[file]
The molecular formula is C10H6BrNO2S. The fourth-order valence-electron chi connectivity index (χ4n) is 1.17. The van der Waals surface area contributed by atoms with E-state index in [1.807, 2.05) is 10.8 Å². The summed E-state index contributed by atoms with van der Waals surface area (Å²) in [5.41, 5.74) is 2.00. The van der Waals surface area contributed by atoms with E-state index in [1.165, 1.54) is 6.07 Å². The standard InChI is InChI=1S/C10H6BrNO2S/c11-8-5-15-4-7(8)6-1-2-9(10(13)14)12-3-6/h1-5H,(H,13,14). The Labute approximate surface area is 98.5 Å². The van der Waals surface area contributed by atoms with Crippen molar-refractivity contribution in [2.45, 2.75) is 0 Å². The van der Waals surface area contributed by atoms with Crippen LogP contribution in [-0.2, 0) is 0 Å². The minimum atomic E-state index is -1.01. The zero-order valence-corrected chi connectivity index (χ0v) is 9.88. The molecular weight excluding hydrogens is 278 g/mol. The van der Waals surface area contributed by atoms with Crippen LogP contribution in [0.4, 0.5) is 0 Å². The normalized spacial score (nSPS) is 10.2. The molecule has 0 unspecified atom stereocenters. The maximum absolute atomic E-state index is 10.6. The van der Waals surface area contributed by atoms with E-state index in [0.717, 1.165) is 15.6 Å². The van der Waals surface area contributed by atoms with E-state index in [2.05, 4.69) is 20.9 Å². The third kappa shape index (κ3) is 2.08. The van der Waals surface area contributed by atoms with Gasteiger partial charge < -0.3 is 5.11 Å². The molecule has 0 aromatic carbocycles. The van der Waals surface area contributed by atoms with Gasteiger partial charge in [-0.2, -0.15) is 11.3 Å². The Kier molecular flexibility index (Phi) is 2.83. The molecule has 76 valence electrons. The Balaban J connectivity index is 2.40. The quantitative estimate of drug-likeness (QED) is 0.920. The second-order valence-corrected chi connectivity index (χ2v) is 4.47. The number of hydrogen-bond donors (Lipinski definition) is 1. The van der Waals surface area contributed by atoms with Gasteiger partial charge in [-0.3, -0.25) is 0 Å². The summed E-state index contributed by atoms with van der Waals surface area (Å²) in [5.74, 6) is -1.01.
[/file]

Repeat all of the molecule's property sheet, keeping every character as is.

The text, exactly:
The molecular formula is C10H6BrNO2S. The fourth-order valence-electron chi connectivity index (χ4n) is 1.17. The van der Waals surface area contributed by atoms with E-state index in [1.807, 2.05) is 10.8 Å². The summed E-state index contributed by atoms with van der Waals surface area (Å²) in [5.41, 5.74) is 2.00. The van der Waals surface area contributed by atoms with E-state index in [1.165, 1.54) is 6.07 Å². The standard InChI is InChI=1S/C10H6BrNO2S/c11-8-5-15-4-7(8)6-1-2-9(10(13)14)12-3-6/h1-5H,(H,13,14). The Labute approximate surface area is 98.5 Å². The van der Waals surface area contributed by atoms with Crippen molar-refractivity contribution in [2.45, 2.75) is 0 Å². The van der Waals surface area contributed by atoms with Crippen LogP contribution in [-0.2, 0) is 0 Å². The minimum atomic E-state index is -1.01. The zero-order valence-corrected chi connectivity index (χ0v) is 9.88. The molecular weight excluding hydrogens is 278 g/mol. The van der Waals surface area contributed by atoms with Crippen LogP contribution in [0.4, 0.5) is 0 Å². The normalized spacial score (nSPS) is 10.2. The molecule has 0 unspecified atom stereocenters. The maximum absolute atomic E-state index is 10.6. The van der Waals surface area contributed by atoms with E-state index in [0.717, 1.165) is 15.6 Å². The van der Waals surface area contributed by atoms with E-state index in [2.05, 4.69) is 20.9 Å². The third kappa shape index (κ3) is 2.08. The van der Waals surface area contributed by atoms with Gasteiger partial charge < -0.3 is 5.11 Å². The molecule has 0 aromatic carbocycles. The van der Waals surface area contributed by atoms with Gasteiger partial charge in [-0.2, -0.15) is 11.3 Å². The Kier molecular flexibility index (Phi) is 2.83. The molecule has 76 valence electrons. The Balaban J connectivity index is 2.40. The quantitative estimate of drug-likeness (QED) is 0.920. The second-order valence-corrected chi connectivity index (χ2v) is 4.47. The number of hydrogen-bond donors (Lipinski definition) is 1. The van der Waals surface area contributed by atoms with Gasteiger partial charge in [-0.3, -0.25) is 0 Å². The summed E-state index contributed by atoms with van der Waals surface area (Å²) in [5.74, 6) is -1.01.